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ARS Home » Southeast Area » Charleston, South Carolina » Vegetable Research » Research » Publications at this Location » Publication #339204

Research Project: Sustainable Approaches for Pest Management in Vegetable Crops

Location: Vegetable Research

Title: Genetic diversity and population structure of the endangered whorled sunflower, Helianthus verticillatus, at two sites in Georgia

item EDWARDS, TYLER - University Of Tennessee
item TRIGIANO, ROBERT - University Of Tennessee
item OWNLEY, BONNIE - University Of Tennessee
item WINDHAM, ALAN - University Of Tennessee
item Wadl, Phillip
item HODGES, MALCOLM - Nature Conservancy
item HADZIABDIC, DENITA - University Of Tennessee

Submitted to: HortScience
Publication Type: Abstract Only
Publication Acceptance Date: 4/15/2017
Publication Date: N/A
Citation: N/A

Interpretive Summary: N/A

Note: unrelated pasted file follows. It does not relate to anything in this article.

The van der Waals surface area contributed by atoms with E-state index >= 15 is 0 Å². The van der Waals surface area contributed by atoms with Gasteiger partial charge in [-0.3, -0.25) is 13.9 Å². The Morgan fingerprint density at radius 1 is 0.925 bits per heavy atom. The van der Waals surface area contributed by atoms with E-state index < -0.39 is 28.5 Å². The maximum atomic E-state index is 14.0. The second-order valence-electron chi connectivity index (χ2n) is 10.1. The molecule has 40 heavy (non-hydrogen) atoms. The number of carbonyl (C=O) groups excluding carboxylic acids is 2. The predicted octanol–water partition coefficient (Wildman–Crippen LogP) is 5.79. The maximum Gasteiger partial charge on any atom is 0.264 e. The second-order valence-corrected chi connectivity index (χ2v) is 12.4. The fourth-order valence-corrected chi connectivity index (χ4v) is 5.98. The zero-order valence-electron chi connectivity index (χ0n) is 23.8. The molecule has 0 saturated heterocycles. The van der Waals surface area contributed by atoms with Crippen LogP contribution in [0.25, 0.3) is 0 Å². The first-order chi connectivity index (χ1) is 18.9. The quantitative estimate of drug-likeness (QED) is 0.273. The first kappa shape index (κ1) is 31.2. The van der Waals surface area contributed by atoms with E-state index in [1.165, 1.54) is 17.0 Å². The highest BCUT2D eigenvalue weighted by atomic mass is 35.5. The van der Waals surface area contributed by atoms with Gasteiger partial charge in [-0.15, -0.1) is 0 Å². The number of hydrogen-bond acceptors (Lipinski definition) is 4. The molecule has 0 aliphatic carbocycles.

Technical Abstract: Helianthus verticillatus, the whorled sunflower, is an endangered species endemic to only a few locations in Tennessee, Alabama, and Georgia. This sunflower is an aggressive grower and attractive to both plant enthusiasts and pollinators with its multiple, small yellow flowers in late fall. There is no conservation plan for this species because of large gaps in knowledge in the plant’s basic biology, and fine-scale population structure, as well as little census data is available. The objectives of this study were to better understand the fine-scale genetic diversity and the spatial population structure of H. verticillatus. Two small sites in Georgia separated by less than a kilometer of densely forested land were sampled. Fourteen published microsatellite loci from H. verticillatus were used to assess genetic diversity and population structure of the plants in the sampling areas. Our results indicated moderate genetic diversity, limited gene flow and high genetic differentiation among H. verticillatus subpopulations. Two distinct genetic clusters, one located on either side of the forested barrier, were detected, and furthermore, little gene flow was evident between the two groups. We found significant heterozygosity excess, indicating presence of population bottleneck due to recent reduction of population size. The standardized index of association (¯rd), a measure of linkage disequilibrium, was significantly different from zero, supporting the hypothesis of extensive and significant clonal reproduction among H. verticillatus subpopulations. Overall, these results have major implications for the population fitness, and survival of this species, and points to the immediate need to develop and implement a recovery plan for H. verticillatus.